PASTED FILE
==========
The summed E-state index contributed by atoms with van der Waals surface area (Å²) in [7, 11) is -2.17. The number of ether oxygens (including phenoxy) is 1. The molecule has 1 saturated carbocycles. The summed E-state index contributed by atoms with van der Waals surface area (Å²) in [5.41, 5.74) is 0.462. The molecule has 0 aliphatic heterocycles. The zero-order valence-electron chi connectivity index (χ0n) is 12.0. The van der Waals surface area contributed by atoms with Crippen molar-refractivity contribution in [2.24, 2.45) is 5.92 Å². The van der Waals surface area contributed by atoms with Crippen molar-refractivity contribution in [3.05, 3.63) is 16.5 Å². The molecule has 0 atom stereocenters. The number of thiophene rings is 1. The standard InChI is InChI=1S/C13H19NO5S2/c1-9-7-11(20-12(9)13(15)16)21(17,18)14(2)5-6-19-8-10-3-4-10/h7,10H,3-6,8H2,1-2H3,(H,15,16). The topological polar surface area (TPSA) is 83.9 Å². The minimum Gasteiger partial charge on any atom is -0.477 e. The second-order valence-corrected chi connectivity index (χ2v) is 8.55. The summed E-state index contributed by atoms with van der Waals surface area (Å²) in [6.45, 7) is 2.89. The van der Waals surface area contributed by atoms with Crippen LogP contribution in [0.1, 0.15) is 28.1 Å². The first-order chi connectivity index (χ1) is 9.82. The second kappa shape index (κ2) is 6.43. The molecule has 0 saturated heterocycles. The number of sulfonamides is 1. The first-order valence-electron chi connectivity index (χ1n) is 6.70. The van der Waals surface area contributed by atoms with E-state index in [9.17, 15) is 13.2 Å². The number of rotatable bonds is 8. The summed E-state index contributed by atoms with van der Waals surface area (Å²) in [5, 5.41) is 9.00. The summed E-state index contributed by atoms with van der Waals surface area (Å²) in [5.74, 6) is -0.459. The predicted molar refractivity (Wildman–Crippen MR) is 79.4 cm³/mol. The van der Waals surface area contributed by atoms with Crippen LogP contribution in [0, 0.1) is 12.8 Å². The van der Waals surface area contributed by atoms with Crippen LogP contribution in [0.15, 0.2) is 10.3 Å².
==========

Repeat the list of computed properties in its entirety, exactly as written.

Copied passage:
The summed E-state index contributed by atoms with van der Waals surface area (Å²) in [7, 11) is -2.17. The number of ether oxygens (including phenoxy) is 1. The molecule has 1 saturated carbocycles. The summed E-state index contributed by atoms with van der Waals surface area (Å²) in [5.41, 5.74) is 0.462. The molecule has 0 aliphatic heterocycles. The zero-order valence-electron chi connectivity index (χ0n) is 12.0. The van der Waals surface area contributed by atoms with Crippen molar-refractivity contribution in [2.24, 2.45) is 5.92 Å². The van der Waals surface area contributed by atoms with Crippen molar-refractivity contribution in [3.05, 3.63) is 16.5 Å². The molecule has 0 atom stereocenters. The number of thiophene rings is 1. The standard InChI is InChI=1S/C13H19NO5S2/c1-9-7-11(20-12(9)13(15)16)21(17,18)14(2)5-6-19-8-10-3-4-10/h7,10H,3-6,8H2,1-2H3,(H,15,16). The topological polar surface area (TPSA) is 83.9 Å². The minimum Gasteiger partial charge on any atom is -0.477 e. The second-order valence-corrected chi connectivity index (χ2v) is 8.55. The summed E-state index contributed by atoms with van der Waals surface area (Å²) in [6.45, 7) is 2.89. The van der Waals surface area contributed by atoms with Crippen LogP contribution in [0.1, 0.15) is 28.1 Å². The first-order chi connectivity index (χ1) is 9.82. The second kappa shape index (κ2) is 6.43. The molecule has 0 saturated heterocycles. The number of sulfonamides is 1. The first-order valence-electron chi connectivity index (χ1n) is 6.70. The van der Waals surface area contributed by atoms with E-state index in [9.17, 15) is 13.2 Å². The number of rotatable bonds is 8. The summed E-state index contributed by atoms with van der Waals surface area (Å²) in [5, 5.41) is 9.00. The summed E-state index contributed by atoms with van der Waals surface area (Å²) in [5.74, 6) is -0.459. The predicted molar refractivity (Wildman–Crippen MR) is 79.4 cm³/mol. The van der Waals surface area contributed by atoms with Crippen LogP contribution in [0, 0.1) is 12.8 Å². The van der Waals surface area contributed by atoms with Crippen LogP contribution in [0.15, 0.2) is 10.3 Å².